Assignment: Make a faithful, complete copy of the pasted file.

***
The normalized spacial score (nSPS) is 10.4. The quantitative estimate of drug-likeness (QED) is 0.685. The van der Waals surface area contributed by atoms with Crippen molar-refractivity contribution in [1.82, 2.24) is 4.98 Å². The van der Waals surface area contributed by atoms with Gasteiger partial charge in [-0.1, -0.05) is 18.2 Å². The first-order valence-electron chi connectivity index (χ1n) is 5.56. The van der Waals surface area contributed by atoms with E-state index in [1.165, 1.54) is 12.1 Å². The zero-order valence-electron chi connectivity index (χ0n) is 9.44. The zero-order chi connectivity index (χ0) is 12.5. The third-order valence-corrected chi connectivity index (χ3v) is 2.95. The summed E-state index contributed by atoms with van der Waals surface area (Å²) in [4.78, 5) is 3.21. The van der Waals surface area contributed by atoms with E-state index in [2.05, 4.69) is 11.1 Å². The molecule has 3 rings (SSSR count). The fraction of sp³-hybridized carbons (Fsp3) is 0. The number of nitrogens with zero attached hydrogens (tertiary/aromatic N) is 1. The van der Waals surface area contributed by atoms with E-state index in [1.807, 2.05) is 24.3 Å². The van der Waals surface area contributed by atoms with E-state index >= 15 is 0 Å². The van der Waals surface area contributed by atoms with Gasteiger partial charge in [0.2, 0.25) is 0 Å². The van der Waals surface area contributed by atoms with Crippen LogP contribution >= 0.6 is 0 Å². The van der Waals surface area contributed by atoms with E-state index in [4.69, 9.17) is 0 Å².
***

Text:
The normalized spacial score (nSPS) is 10.4. The quantitative estimate of drug-likeness (QED) is 0.685. The van der Waals surface area contributed by atoms with Crippen molar-refractivity contribution in [1.82, 2.24) is 4.98 Å². The van der Waals surface area contributed by atoms with Gasteiger partial charge in [-0.1, -0.05) is 18.2 Å². The first-order valence-electron chi connectivity index (χ1n) is 5.56. The van der Waals surface area contributed by atoms with E-state index in [1.165, 1.54) is 12.1 Å². The zero-order valence-electron chi connectivity index (χ0n) is 9.44. The zero-order chi connectivity index (χ0) is 12.5. The third-order valence-corrected chi connectivity index (χ3v) is 2.95. The summed E-state index contributed by atoms with van der Waals surface area (Å²) in [4.78, 5) is 3.21. The van der Waals surface area contributed by atoms with E-state index in [2.05, 4.69) is 11.1 Å². The molecule has 3 rings (SSSR count). The fraction of sp³-hybridized carbons (Fsp3) is 0. The number of nitrogens with zero attached hydrogens (tertiary/aromatic N) is 1. The van der Waals surface area contributed by atoms with E-state index in [1.807, 2.05) is 24.3 Å². The van der Waals surface area contributed by atoms with E-state index >= 15 is 0 Å². The van der Waals surface area contributed by atoms with Gasteiger partial charge in [0.2, 0.25) is 0 Å². The van der Waals surface area contributed by atoms with Crippen LogP contribution >= 0.6 is 0 Å². The van der Waals surface area contributed by atoms with E-state index in [4.69, 9.17) is 0 Å².